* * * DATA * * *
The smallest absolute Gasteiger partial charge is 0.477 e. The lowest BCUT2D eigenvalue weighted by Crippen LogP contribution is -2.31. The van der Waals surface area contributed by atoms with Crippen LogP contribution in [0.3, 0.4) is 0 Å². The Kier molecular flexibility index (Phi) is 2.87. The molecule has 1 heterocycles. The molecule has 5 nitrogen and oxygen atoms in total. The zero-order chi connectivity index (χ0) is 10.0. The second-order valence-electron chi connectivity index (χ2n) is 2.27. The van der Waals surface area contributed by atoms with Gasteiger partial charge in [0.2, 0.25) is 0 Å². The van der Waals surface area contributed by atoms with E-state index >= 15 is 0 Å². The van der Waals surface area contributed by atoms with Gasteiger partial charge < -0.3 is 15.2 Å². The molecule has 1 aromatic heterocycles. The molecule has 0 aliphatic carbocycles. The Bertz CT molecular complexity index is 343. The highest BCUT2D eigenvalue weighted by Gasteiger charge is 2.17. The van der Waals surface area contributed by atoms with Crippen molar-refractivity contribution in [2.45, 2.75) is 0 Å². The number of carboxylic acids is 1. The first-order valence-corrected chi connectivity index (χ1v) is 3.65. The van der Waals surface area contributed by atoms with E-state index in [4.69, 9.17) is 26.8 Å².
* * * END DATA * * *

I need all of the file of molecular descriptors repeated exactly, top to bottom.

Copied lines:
The smallest absolute Gasteiger partial charge is 0.477 e. The lowest BCUT2D eigenvalue weighted by Crippen LogP contribution is -2.31. The van der Waals surface area contributed by atoms with Crippen LogP contribution in [0.3, 0.4) is 0 Å². The Kier molecular flexibility index (Phi) is 2.87. The molecule has 1 heterocycles. The molecule has 5 nitrogen and oxygen atoms in total. The zero-order chi connectivity index (χ0) is 10.0. The second-order valence-electron chi connectivity index (χ2n) is 2.27. The van der Waals surface area contributed by atoms with Gasteiger partial charge in [0.2, 0.25) is 0 Å². The van der Waals surface area contributed by atoms with E-state index >= 15 is 0 Å². The van der Waals surface area contributed by atoms with Gasteiger partial charge < -0.3 is 15.2 Å². The molecule has 1 aromatic heterocycles. The molecule has 0 aliphatic carbocycles. The Bertz CT molecular complexity index is 343. The highest BCUT2D eigenvalue weighted by Gasteiger charge is 2.17. The van der Waals surface area contributed by atoms with Crippen molar-refractivity contribution in [2.45, 2.75) is 0 Å². The number of carboxylic acids is 1. The first-order valence-corrected chi connectivity index (χ1v) is 3.65. The van der Waals surface area contributed by atoms with E-state index in [4.69, 9.17) is 26.8 Å².